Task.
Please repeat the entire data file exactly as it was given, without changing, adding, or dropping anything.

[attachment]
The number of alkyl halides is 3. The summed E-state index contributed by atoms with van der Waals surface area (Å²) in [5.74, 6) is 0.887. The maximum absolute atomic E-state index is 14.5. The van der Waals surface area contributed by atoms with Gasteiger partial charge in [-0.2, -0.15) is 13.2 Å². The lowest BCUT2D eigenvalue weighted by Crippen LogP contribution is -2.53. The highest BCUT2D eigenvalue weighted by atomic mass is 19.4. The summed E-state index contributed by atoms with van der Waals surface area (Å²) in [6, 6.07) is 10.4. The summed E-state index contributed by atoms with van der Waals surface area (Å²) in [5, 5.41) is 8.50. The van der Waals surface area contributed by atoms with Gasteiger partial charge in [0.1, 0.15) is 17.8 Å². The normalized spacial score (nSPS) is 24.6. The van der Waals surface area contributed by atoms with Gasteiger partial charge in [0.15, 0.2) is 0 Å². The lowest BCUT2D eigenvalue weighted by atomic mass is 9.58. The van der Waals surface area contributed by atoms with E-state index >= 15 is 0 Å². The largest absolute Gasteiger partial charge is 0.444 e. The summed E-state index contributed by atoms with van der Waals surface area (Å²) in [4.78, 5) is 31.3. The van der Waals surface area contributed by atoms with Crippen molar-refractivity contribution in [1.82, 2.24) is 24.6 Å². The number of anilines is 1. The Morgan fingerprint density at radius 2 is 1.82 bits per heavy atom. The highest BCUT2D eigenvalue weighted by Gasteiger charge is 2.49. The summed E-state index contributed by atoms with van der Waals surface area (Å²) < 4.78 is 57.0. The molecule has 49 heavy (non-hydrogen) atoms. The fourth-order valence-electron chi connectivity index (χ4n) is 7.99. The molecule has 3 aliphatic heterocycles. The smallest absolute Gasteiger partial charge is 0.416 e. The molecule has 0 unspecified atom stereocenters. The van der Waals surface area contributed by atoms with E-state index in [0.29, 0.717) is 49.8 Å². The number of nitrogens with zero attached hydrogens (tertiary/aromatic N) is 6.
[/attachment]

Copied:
The number of alkyl halides is 3. The summed E-state index contributed by atoms with van der Waals surface area (Å²) in [5.74, 6) is 0.887. The maximum absolute atomic E-state index is 14.5. The van der Waals surface area contributed by atoms with Gasteiger partial charge in [-0.2, -0.15) is 13.2 Å². The lowest BCUT2D eigenvalue weighted by Crippen LogP contribution is -2.53. The highest BCUT2D eigenvalue weighted by atomic mass is 19.4. The summed E-state index contributed by atoms with van der Waals surface area (Å²) in [6, 6.07) is 10.4. The summed E-state index contributed by atoms with van der Waals surface area (Å²) in [5, 5.41) is 8.50. The van der Waals surface area contributed by atoms with Gasteiger partial charge in [0.1, 0.15) is 17.8 Å². The normalized spacial score (nSPS) is 24.6. The van der Waals surface area contributed by atoms with Gasteiger partial charge in [0.15, 0.2) is 0 Å². The lowest BCUT2D eigenvalue weighted by atomic mass is 9.58. The van der Waals surface area contributed by atoms with E-state index >= 15 is 0 Å². The largest absolute Gasteiger partial charge is 0.444 e. The summed E-state index contributed by atoms with van der Waals surface area (Å²) in [4.78, 5) is 31.3. The van der Waals surface area contributed by atoms with Crippen molar-refractivity contribution in [1.82, 2.24) is 24.6 Å². The number of anilines is 1. The Morgan fingerprint density at radius 2 is 1.82 bits per heavy atom. The highest BCUT2D eigenvalue weighted by Gasteiger charge is 2.49. The summed E-state index contributed by atoms with van der Waals surface area (Å²) < 4.78 is 57.0. The molecule has 49 heavy (non-hydrogen) atoms. The fourth-order valence-electron chi connectivity index (χ4n) is 7.99. The molecule has 3 aliphatic heterocycles. The smallest absolute Gasteiger partial charge is 0.416 e. The molecule has 0 unspecified atom stereocenters. The van der Waals surface area contributed by atoms with E-state index in [0.29, 0.717) is 49.8 Å². The number of nitrogens with zero attached hydrogens (tertiary/aromatic N) is 6.